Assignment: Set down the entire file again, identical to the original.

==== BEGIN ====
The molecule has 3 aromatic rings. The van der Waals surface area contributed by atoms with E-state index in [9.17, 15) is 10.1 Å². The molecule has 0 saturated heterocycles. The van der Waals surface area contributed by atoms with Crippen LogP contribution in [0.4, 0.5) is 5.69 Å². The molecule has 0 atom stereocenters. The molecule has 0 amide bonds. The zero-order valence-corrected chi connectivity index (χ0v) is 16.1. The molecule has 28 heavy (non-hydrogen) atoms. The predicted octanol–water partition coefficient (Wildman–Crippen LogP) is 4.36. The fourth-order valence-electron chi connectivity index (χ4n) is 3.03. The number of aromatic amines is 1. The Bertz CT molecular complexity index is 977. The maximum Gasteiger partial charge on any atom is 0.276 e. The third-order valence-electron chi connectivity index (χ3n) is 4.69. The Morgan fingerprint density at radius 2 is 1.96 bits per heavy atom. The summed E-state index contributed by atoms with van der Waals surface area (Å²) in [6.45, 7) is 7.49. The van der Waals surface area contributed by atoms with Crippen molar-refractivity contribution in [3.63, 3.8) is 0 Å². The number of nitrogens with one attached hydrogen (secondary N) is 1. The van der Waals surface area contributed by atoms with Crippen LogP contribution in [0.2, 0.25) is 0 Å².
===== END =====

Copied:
The molecule has 3 aromatic rings. The van der Waals surface area contributed by atoms with E-state index in [9.17, 15) is 10.1 Å². The molecule has 0 saturated heterocycles. The van der Waals surface area contributed by atoms with Crippen LogP contribution in [0.4, 0.5) is 5.69 Å². The molecule has 0 atom stereocenters. The molecule has 0 amide bonds. The zero-order valence-corrected chi connectivity index (χ0v) is 16.1. The molecule has 28 heavy (non-hydrogen) atoms. The predicted octanol–water partition coefficient (Wildman–Crippen LogP) is 4.36. The fourth-order valence-electron chi connectivity index (χ4n) is 3.03. The number of aromatic amines is 1. The Bertz CT molecular complexity index is 977. The maximum Gasteiger partial charge on any atom is 0.276 e. The third-order valence-electron chi connectivity index (χ3n) is 4.69. The Morgan fingerprint density at radius 2 is 1.96 bits per heavy atom. The summed E-state index contributed by atoms with van der Waals surface area (Å²) in [6.45, 7) is 7.49. The van der Waals surface area contributed by atoms with Crippen molar-refractivity contribution in [3.63, 3.8) is 0 Å². The number of nitrogens with one attached hydrogen (secondary N) is 1. The van der Waals surface area contributed by atoms with Crippen LogP contribution in [0.2, 0.25) is 0 Å².